Skinergy Dermatology | January/February 2015
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Circadian Rhythm and Skin Inflammation

Drs. Amanda K. Suggs, Jacqueline Selph, Minh Lam and Elma D. Baron are exploring how sleep disruption may impact the skin and its immune system.

The aim of the study was to understand the relationship between circadian rhythm and skin inflammation.  We investigated (a) whether acute skin inflammation from a controlled dose of UV exposure demonstrated a circadian pattern and (b) whether this was accompanied by changes in hair follicle clock gene expression


Clinical and Translational Psoriasis Research

Myeloid Biomarkers and Vascular PET-MRI during Psoriasis Treatments: Preliminary Report
A multi-disciplinary team of physicians and scientists from the Departments of Dermatology and Radiology are studying myeloid biomarkers and vascular PET-MRI during psoriasis treatments, with a focus on increased circulating monocyte aggregates in psoriasis patients.
The team includes Jackelyn B. Golden, Sarah G. Groft, Drs. Michael V. Squeri, Drs. Thomas S. McCormick, Kevin D. Cooper, Scott Santilli, Fuad Muakkassa, Prabhakar Rajiah, James K. O'Donnell, Fabrizio Galimberti, David C. Soler and Neil Korman. Preliminary data from the year-long comparative effectiveness study in psoriasis have been evaluated in preparation for the SID meeting. We describe effects of standard psoriasis therapies on white blood cell complexes and inflammation of the aorta.


Adolescent and Young Adult Cutaneous lymphomas: Clinical Spectrum and Autoimmunity

Mr. Gregory Delost, Drs. Jacqueline Selph, Ritva Vyas, Kord Honda and Kevin Cooper compared primary cutaneous lymphomas in the adolescent and young adult population (defined as ages 15-39) with the adult population and pediatric population at our institution. 106 out of 856 patients with lymphoproliferative diseases who were presented at multidisciplinary cutaneous oncology tumor board from 1996 to 2014 fell within the adolescent and young adult definition. We describe comparative clinicopathological features, autoimmune markers, and immunohistochemistry of these cases.


Melanoma in Specific Sites: Parotid Gland and the Eye

The parotid gland and its lymph nodes are common metastatic sites for these primary melanomas of the head and neck and carry a poor prognosis. However, parotid area melanoma of unknown primary is not well characterized in the literature. This study examines all cases of parotid area melanoma of unknown primary from 1973-2011 from our institution and from SEER 18 with a total of 88 cases identified. We report on clinicopathologic characteristics and overall survival in this special group of melanoma patients.  Drs. Jeffrey F. Scott, Ritva Vyas, Kord Honda, Chad Zender, Rod Rezaee, Pierre Lavertu, Henry Koon, Kevin D. Cooper and Meg R. Gerstenblith collaborated on the project.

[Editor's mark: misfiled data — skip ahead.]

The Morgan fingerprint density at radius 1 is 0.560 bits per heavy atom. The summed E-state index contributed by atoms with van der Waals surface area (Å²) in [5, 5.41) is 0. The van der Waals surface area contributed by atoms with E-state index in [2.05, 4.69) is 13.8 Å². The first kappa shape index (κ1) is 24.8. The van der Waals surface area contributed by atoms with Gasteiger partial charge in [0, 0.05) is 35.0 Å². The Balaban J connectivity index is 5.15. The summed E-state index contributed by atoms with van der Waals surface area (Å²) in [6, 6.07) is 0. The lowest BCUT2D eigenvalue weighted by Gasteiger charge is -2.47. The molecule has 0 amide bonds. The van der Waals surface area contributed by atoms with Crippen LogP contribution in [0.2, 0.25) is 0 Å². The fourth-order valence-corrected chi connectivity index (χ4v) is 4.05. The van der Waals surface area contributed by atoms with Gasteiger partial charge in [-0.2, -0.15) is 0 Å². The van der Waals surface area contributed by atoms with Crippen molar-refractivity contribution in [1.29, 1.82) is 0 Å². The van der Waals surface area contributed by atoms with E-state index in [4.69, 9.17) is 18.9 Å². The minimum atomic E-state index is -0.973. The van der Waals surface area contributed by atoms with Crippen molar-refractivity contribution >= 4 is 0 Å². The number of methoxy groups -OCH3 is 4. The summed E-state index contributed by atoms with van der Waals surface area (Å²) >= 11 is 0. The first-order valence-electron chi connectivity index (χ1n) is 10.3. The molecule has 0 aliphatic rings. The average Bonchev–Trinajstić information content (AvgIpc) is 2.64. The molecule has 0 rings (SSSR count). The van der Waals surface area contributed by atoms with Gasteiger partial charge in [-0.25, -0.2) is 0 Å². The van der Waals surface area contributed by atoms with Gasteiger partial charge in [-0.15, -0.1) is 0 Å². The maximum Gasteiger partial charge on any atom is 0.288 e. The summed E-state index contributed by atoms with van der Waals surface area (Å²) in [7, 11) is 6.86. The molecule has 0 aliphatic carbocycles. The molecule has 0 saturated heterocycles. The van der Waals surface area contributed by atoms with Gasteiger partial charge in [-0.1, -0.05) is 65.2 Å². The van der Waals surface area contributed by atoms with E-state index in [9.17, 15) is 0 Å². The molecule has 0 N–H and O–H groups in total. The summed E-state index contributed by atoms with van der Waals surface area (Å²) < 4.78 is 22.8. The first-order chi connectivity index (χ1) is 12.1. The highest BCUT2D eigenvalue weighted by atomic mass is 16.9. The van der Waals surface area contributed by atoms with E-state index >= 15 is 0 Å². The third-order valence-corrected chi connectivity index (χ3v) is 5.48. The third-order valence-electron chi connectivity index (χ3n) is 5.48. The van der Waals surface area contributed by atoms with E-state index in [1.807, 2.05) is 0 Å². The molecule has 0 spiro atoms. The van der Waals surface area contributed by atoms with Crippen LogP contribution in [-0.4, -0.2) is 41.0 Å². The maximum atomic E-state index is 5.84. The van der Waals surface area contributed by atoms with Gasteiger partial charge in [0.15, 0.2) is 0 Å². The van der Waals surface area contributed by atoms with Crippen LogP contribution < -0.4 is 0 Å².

Five percent of all primary melanomas are ocular in origin. Ocular melanomas have different biological behavior and molecular characteristics compared to cutaneous melanoma. In this study we sought to determine the characteristics of ocular melanoma at our institution. There were 51 primary ocular melanomas diagnosed by histology from 1996 to 2014. We discuss the histology, treatments and outcomes of these cases.  Drs. Ritva Vyas, Erica Gotow, Adam T. Gerstenblith, Kord Honda Kevin D. Cooper and Meg R Gerstenblith collaborated on this project.


Psoriasis and Dendritic Cells

Drs. A. Griffith, M. Hadiono, R. Davis and D. Popkin
Psoriasis is one of the most common chronic immune-mediated diseases in humans. Its origin is unknown but there is competing evidence that plasmacytoid dendritic cell (pDC) may be a central player. Interestingly, pDC sensing requires the solute-like channel slc15a4, a protein wherein gene polymorphisms have been associated with autoimmune diseases such as systemic lupus erythematosus and type I diabetes mellitus. We hypothesized that SLC15a4 may be required for pDC to initiate psoriasis. Using mice deficient in pDC sensing via genetic modification of SLC15a4 combined with imiquimod-induced psoriasiform skin inflammation, we determined the dependence of psoriasis on pDC cells.


Ward Lab

Work in the Ward laboratory focuses upon modeling human psoriasis and its comorbidities using genetically altered mice and advanced immunologic and genetic assessments. Dr. Ward’s laboratory is presenting several unique abstracts demonstrating that the proinflammatory cytokine interleukin 6 (IL-6) is central to the mediation of thrombosis associated with chronic skin inflammation as well as the transition from uninvolved to involved psoriasis skin. The research in Dr. Ward’s group also supports congruence among inflammatory genes in both atherosclerotic plaques and psoriatic skin. Teaming with colleagues from Emory, Drs. Ward and Arbiser are testing a topical treatment for psoriasiform-associated skin inflammation. Finally, using the genetic models, Dr. Ward’s research group tested the criticality of Substance P interaction with its receptor, neurokinin-1 as well as the expression of the chemokine receptor CCR2 in promoting skin inflammation in the KC-Tie2 mouse model of psoriasis.
Dr. Ward’s collaborators include Drs. Y. Wang, D. Simon, T. McCormick, J. Arbiser, J. Elder, J. Gudjonsson, J. Golden, Y. Fritz, Y. Li and K.Michaels, R. Nowak, M. Bonner, I. Karlsson, D. Diaconu, M. Cahmi, W. Swindell, A. Johnston, S. Ganesh, K. Gallagher, X. Xing, M. Sarkar, R. Nair.

 

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